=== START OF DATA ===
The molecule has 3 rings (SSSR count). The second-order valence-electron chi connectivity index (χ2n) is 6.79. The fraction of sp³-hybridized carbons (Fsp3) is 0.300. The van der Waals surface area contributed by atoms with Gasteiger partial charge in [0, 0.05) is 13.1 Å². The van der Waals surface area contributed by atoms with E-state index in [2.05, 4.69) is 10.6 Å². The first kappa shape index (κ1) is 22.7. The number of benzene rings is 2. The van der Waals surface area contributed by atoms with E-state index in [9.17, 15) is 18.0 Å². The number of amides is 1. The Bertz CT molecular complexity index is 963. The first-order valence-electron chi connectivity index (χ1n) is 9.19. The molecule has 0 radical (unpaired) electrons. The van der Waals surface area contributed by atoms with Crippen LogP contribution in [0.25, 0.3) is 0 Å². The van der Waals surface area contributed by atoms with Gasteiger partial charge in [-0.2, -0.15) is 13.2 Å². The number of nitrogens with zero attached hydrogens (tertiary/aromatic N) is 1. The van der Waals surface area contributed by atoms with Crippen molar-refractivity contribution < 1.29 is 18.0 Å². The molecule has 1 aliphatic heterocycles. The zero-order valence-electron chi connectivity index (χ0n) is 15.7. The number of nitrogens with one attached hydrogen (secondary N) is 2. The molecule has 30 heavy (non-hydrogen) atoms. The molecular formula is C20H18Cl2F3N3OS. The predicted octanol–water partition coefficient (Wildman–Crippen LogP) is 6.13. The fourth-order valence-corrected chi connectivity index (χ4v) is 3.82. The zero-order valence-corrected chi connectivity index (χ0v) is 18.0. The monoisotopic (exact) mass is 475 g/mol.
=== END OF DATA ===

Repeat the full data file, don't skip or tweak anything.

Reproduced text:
The molecule has 3 rings (SSSR count). The second-order valence-electron chi connectivity index (χ2n) is 6.79. The fraction of sp³-hybridized carbons (Fsp3) is 0.300. The van der Waals surface area contributed by atoms with Gasteiger partial charge in [0, 0.05) is 13.1 Å². The van der Waals surface area contributed by atoms with E-state index in [2.05, 4.69) is 10.6 Å². The first kappa shape index (κ1) is 22.7. The number of benzene rings is 2. The van der Waals surface area contributed by atoms with E-state index in [9.17, 15) is 18.0 Å². The number of amides is 1. The Bertz CT molecular complexity index is 963. The first-order valence-electron chi connectivity index (χ1n) is 9.19. The molecule has 0 radical (unpaired) electrons. The van der Waals surface area contributed by atoms with Crippen LogP contribution in [0.25, 0.3) is 0 Å². The van der Waals surface area contributed by atoms with Gasteiger partial charge in [-0.2, -0.15) is 13.2 Å². The number of nitrogens with zero attached hydrogens (tertiary/aromatic N) is 1. The van der Waals surface area contributed by atoms with Crippen molar-refractivity contribution < 1.29 is 18.0 Å². The molecule has 1 aliphatic heterocycles. The zero-order valence-electron chi connectivity index (χ0n) is 15.7. The number of nitrogens with one attached hydrogen (secondary N) is 2. The molecule has 30 heavy (non-hydrogen) atoms. The molecular formula is C20H18Cl2F3N3OS. The predicted octanol–water partition coefficient (Wildman–Crippen LogP) is 6.13. The fourth-order valence-corrected chi connectivity index (χ4v) is 3.82. The zero-order valence-corrected chi connectivity index (χ0v) is 18.0. The monoisotopic (exact) mass is 475 g/mol.